Please attribute to Senior Constable Hamish Caird, Darfield Police
Canterbury Police are aware of incidents of poaching on private properties and have been working hard to locate and hold offenders to account.
Police recently undertook a thorough investigation into a report of livestock being shot and killed from a public road using thermal optical equipment, near Darfield.
The alleged offender was identified through testing the fired projectiles, which were extracted from the animals, for their unique markings. The markings were able to be linked to the potential weapon used. This testing capability brought the investigation to a successful conclusion.
A 70-year-old man has been summoned to appear in court later this month on charges of ill-treatment of animals, theft of livestock and the reckless discharge of a firearm.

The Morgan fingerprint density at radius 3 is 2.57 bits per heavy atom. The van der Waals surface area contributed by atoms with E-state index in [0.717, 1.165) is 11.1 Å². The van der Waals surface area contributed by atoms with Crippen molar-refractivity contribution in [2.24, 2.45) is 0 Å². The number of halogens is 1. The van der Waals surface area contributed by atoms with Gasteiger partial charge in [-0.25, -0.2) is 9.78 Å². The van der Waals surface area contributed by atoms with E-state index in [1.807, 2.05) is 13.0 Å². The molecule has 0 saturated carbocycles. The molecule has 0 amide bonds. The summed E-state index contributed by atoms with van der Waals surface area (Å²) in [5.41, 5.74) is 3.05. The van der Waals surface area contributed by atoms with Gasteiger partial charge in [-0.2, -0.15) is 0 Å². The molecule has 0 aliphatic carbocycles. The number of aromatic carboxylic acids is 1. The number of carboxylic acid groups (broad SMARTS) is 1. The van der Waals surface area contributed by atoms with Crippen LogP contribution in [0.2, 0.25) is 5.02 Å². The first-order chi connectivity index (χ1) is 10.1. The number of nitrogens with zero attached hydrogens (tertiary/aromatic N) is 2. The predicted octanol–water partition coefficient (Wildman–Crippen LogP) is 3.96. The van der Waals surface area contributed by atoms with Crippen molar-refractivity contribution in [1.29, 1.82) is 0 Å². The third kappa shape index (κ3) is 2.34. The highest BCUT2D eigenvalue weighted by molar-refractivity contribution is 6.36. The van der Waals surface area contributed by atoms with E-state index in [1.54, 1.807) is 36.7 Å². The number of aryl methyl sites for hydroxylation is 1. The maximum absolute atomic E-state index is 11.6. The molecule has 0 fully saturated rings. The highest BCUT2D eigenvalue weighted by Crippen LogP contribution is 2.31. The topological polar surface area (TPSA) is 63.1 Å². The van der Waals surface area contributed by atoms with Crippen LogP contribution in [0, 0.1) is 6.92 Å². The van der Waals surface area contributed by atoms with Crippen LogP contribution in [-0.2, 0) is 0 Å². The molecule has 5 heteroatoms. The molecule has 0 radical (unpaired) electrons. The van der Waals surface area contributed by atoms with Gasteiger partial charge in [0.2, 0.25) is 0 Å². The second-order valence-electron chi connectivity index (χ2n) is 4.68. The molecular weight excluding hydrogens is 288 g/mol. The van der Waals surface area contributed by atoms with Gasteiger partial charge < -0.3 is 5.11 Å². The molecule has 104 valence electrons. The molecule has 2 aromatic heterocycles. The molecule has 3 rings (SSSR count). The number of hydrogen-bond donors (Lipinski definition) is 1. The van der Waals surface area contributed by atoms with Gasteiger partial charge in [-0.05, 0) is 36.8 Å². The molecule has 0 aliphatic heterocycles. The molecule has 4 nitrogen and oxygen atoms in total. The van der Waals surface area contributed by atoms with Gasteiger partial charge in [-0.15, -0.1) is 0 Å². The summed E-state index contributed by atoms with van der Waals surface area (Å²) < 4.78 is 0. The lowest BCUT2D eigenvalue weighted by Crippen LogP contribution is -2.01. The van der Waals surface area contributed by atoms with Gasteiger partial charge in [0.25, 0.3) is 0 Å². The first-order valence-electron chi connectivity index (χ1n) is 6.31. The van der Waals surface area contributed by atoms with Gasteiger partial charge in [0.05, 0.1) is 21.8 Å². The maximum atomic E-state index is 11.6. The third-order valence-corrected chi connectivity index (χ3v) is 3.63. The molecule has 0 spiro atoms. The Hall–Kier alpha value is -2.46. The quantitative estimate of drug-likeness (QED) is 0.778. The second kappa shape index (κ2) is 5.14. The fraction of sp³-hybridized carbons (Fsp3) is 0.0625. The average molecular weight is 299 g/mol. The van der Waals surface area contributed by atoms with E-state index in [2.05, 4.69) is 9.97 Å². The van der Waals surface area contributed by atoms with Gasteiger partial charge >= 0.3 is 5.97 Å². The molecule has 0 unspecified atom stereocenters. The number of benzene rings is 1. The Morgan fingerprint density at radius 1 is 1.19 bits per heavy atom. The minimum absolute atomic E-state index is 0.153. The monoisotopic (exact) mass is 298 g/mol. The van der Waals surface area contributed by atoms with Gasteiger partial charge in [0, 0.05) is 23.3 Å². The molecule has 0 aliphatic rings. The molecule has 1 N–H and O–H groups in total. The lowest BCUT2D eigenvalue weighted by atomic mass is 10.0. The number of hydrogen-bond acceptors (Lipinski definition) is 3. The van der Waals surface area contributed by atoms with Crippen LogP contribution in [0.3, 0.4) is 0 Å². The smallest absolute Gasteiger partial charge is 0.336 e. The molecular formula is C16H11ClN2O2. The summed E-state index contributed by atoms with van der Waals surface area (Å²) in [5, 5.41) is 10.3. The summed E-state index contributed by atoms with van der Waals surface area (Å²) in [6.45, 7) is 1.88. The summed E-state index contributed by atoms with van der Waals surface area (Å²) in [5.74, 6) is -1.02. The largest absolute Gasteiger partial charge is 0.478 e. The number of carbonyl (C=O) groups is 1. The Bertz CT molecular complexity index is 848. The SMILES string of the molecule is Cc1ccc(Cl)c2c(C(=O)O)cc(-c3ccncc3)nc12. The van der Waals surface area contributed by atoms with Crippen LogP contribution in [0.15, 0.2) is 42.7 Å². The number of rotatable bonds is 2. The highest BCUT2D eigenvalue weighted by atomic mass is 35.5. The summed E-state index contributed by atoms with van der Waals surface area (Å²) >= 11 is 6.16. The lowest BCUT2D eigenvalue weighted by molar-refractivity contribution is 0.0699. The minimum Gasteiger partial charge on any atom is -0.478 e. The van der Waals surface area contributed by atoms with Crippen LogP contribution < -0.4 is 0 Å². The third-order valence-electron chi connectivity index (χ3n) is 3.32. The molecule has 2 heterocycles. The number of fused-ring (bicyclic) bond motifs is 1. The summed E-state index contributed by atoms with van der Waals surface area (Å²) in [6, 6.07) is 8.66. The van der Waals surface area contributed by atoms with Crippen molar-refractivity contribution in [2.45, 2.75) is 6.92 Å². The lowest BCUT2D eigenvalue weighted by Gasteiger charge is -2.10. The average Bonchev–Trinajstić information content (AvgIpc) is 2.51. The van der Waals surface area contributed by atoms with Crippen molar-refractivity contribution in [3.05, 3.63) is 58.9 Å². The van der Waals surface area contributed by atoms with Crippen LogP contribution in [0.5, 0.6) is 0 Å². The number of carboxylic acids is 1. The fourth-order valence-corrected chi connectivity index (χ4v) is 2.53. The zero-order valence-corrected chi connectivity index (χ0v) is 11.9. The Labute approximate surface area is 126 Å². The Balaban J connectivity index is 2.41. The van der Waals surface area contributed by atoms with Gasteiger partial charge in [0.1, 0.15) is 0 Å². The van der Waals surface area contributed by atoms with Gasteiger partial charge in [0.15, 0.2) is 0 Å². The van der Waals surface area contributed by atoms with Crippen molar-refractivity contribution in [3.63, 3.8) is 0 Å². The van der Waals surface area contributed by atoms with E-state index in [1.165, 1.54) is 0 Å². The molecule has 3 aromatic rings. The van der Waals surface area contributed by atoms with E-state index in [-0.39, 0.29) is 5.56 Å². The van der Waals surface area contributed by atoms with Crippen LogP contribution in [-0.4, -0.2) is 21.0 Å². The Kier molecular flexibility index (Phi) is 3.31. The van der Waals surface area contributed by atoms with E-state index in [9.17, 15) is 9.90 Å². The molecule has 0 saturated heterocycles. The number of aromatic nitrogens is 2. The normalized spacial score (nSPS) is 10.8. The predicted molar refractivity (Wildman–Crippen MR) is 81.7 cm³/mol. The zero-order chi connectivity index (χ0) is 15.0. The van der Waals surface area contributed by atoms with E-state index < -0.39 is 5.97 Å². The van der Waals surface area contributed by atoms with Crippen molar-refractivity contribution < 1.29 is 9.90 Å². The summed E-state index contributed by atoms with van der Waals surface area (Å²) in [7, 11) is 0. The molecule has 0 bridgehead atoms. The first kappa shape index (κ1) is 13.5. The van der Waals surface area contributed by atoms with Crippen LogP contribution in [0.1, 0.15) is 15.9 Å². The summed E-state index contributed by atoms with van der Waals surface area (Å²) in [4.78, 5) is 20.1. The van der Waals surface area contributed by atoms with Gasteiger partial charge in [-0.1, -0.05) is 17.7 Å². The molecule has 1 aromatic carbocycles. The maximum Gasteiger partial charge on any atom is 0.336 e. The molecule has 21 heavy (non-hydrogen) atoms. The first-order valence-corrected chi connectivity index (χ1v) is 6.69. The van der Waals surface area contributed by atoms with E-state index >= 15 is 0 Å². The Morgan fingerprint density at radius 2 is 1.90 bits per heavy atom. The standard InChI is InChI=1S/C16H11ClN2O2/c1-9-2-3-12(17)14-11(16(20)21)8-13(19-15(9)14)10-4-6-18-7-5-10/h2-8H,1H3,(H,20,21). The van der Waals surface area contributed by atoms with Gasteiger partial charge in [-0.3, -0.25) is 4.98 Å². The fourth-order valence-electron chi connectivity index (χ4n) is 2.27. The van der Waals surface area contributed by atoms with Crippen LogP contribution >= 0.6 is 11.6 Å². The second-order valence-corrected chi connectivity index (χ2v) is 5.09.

There are serious repercussions for poachers, with the penalty being a maximum of a $100,000 fine, plus up to two years in prison.
Unlawful hunting puts other people who may be in the area at risk and could have potentially fatal consequences.
Poaching can also be a catalyst for other crimes, such as damaging machinery and the theft of fuel.
Police would like to remind rural property owners to make security a priority. We urge people to keep in contact with your neighbours and let one another know if you see anything unusual. A lot of reported thefts are committed by opportunistic criminals.
Police would like to remind our rural communities that we are committed to investigating this type of offending. Police will use its ballistics, DNA and genomic testing capabilities to prevent crime and harm in rural communities, delivering the services that our communities expect and deserve.
If you see anything suspicious contact Police immediately on 111. Information can also be shared anonymously via Crime Stoppers on 0800 555 111.
Issued by Police Media Centre